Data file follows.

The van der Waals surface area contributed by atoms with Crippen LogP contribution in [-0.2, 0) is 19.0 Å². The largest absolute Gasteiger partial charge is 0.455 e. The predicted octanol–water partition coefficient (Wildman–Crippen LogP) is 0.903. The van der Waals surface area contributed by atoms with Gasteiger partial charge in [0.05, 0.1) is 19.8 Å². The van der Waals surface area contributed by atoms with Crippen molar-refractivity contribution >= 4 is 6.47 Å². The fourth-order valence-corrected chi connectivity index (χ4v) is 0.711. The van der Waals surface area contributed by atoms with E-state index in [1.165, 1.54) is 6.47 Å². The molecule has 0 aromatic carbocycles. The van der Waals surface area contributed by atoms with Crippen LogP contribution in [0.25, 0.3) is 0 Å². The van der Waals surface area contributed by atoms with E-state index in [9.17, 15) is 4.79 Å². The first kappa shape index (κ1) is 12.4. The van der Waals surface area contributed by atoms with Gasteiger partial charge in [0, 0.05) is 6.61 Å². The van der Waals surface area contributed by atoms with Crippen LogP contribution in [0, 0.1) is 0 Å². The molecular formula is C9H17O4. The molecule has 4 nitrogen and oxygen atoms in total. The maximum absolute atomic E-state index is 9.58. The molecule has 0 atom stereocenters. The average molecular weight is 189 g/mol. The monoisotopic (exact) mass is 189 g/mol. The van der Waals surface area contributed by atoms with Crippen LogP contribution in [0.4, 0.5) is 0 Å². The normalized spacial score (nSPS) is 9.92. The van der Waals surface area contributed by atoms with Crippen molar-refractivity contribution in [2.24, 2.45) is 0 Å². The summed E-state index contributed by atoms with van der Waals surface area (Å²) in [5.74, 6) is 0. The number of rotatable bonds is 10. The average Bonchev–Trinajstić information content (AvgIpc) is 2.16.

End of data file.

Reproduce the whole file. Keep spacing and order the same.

The van der Waals surface area contributed by atoms with Crippen LogP contribution in [-0.2, 0) is 19.0 Å². The largest absolute Gasteiger partial charge is 0.455 e. The predicted octanol–water partition coefficient (Wildman–Crippen LogP) is 0.903. The van der Waals surface area contributed by atoms with Gasteiger partial charge in [0.05, 0.1) is 19.8 Å². The van der Waals surface area contributed by atoms with Crippen molar-refractivity contribution >= 4 is 6.47 Å². The fourth-order valence-corrected chi connectivity index (χ4v) is 0.711. The van der Waals surface area contributed by atoms with E-state index in [1.165, 1.54) is 6.47 Å². The molecule has 0 aromatic carbocycles. The van der Waals surface area contributed by atoms with Crippen LogP contribution in [0.25, 0.3) is 0 Å². The van der Waals surface area contributed by atoms with E-state index in [9.17, 15) is 4.79 Å². The first kappa shape index (κ1) is 12.4. The van der Waals surface area contributed by atoms with Gasteiger partial charge in [0, 0.05) is 6.61 Å². The van der Waals surface area contributed by atoms with Crippen LogP contribution in [0, 0.1) is 0 Å². The molecular formula is C9H17O4. The molecule has 4 nitrogen and oxygen atoms in total. The maximum absolute atomic E-state index is 9.58. The molecule has 0 atom stereocenters. The average molecular weight is 189 g/mol. The monoisotopic (exact) mass is 189 g/mol. The van der Waals surface area contributed by atoms with Crippen LogP contribution in [0.4, 0.5) is 0 Å². The normalized spacial score (nSPS) is 9.92. The van der Waals surface area contributed by atoms with Crippen molar-refractivity contribution in [2.24, 2.45) is 0 Å². The summed E-state index contributed by atoms with van der Waals surface area (Å²) in [5.74, 6) is 0. The number of rotatable bonds is 10. The average Bonchev–Trinajstić information content (AvgIpc) is 2.16.